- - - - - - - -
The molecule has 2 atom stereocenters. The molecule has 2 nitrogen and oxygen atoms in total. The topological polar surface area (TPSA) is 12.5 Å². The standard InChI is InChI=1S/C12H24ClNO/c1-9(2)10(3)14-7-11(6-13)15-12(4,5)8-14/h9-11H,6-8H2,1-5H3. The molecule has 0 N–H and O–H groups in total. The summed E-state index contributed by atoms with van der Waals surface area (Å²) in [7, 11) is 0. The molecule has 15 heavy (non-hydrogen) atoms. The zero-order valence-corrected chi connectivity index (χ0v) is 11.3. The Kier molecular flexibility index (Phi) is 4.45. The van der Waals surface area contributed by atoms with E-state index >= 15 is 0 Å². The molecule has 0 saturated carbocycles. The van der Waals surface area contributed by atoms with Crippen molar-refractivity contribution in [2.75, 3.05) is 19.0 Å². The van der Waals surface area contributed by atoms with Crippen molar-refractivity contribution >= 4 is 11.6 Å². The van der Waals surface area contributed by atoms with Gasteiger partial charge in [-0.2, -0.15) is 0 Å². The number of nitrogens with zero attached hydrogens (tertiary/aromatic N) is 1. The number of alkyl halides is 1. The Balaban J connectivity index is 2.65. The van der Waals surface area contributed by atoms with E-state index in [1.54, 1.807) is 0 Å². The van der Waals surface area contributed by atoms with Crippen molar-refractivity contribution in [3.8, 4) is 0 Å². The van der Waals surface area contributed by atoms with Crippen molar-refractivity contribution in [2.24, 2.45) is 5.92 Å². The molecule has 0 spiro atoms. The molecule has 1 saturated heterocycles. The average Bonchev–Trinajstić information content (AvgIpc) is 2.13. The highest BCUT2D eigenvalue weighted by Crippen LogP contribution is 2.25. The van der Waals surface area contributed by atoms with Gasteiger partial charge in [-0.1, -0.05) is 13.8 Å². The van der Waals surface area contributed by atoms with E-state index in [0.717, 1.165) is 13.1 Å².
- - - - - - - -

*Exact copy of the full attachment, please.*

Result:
The molecule has 2 atom stereocenters. The molecule has 2 nitrogen and oxygen atoms in total. The topological polar surface area (TPSA) is 12.5 Å². The standard InChI is InChI=1S/C12H24ClNO/c1-9(2)10(3)14-7-11(6-13)15-12(4,5)8-14/h9-11H,6-8H2,1-5H3. The molecule has 0 N–H and O–H groups in total. The summed E-state index contributed by atoms with van der Waals surface area (Å²) in [7, 11) is 0. The molecule has 15 heavy (non-hydrogen) atoms. The zero-order valence-corrected chi connectivity index (χ0v) is 11.3. The Kier molecular flexibility index (Phi) is 4.45. The van der Waals surface area contributed by atoms with E-state index >= 15 is 0 Å². The molecule has 0 saturated carbocycles. The van der Waals surface area contributed by atoms with Crippen molar-refractivity contribution in [2.75, 3.05) is 19.0 Å². The van der Waals surface area contributed by atoms with Crippen molar-refractivity contribution >= 4 is 11.6 Å². The van der Waals surface area contributed by atoms with Gasteiger partial charge in [-0.2, -0.15) is 0 Å². The number of nitrogens with zero attached hydrogens (tertiary/aromatic N) is 1. The number of alkyl halides is 1. The Balaban J connectivity index is 2.65. The van der Waals surface area contributed by atoms with E-state index in [1.54, 1.807) is 0 Å². The van der Waals surface area contributed by atoms with Crippen molar-refractivity contribution in [3.8, 4) is 0 Å². The van der Waals surface area contributed by atoms with Crippen molar-refractivity contribution in [2.24, 2.45) is 5.92 Å². The molecule has 0 spiro atoms. The molecule has 1 saturated heterocycles. The average Bonchev–Trinajstić information content (AvgIpc) is 2.13. The highest BCUT2D eigenvalue weighted by Crippen LogP contribution is 2.25. The van der Waals surface area contributed by atoms with Gasteiger partial charge in [-0.1, -0.05) is 13.8 Å². The van der Waals surface area contributed by atoms with E-state index in [0.717, 1.165) is 13.1 Å².